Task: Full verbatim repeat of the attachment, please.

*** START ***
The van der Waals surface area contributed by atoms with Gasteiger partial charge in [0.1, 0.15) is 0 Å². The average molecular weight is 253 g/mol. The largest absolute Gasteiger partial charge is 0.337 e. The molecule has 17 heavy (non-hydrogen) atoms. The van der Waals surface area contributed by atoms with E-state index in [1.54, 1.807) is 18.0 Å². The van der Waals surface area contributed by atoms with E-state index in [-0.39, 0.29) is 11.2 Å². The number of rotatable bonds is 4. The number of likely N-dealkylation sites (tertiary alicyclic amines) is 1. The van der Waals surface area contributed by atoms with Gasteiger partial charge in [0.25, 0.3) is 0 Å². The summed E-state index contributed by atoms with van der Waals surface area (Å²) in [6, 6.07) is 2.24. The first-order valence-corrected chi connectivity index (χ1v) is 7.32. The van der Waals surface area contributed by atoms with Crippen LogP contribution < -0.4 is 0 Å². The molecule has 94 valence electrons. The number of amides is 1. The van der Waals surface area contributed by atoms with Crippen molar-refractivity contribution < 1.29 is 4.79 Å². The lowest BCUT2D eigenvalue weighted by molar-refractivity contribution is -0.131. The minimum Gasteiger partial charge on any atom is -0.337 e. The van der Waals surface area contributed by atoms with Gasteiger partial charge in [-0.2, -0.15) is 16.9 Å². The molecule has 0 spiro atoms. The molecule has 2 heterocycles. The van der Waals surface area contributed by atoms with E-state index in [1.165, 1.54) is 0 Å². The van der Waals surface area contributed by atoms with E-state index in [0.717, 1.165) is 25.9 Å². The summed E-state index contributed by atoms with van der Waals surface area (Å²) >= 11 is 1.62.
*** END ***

The van der Waals surface area contributed by atoms with Gasteiger partial charge in [0.1, 0.15) is 0 Å². The average molecular weight is 253 g/mol. The largest absolute Gasteiger partial charge is 0.337 e. The molecule has 17 heavy (non-hydrogen) atoms. The van der Waals surface area contributed by atoms with E-state index in [1.54, 1.807) is 18.0 Å². The van der Waals surface area contributed by atoms with E-state index in [-0.39, 0.29) is 11.2 Å². The number of rotatable bonds is 4. The number of likely N-dealkylation sites (tertiary alicyclic amines) is 1. The van der Waals surface area contributed by atoms with Gasteiger partial charge in [0.25, 0.3) is 0 Å². The summed E-state index contributed by atoms with van der Waals surface area (Å²) in [6, 6.07) is 2.24. The first-order valence-corrected chi connectivity index (χ1v) is 7.32. The van der Waals surface area contributed by atoms with Crippen LogP contribution < -0.4 is 0 Å². The molecule has 94 valence electrons. The number of amides is 1. The van der Waals surface area contributed by atoms with Crippen molar-refractivity contribution < 1.29 is 4.79 Å². The lowest BCUT2D eigenvalue weighted by molar-refractivity contribution is -0.131. The minimum Gasteiger partial charge on any atom is -0.337 e. The van der Waals surface area contributed by atoms with Gasteiger partial charge in [-0.2, -0.15) is 16.9 Å². The molecule has 0 spiro atoms. The molecule has 2 heterocycles. The van der Waals surface area contributed by atoms with E-state index in [1.165, 1.54) is 0 Å². The van der Waals surface area contributed by atoms with E-state index in [0.717, 1.165) is 25.9 Å². The summed E-state index contributed by atoms with van der Waals surface area (Å²) >= 11 is 1.62.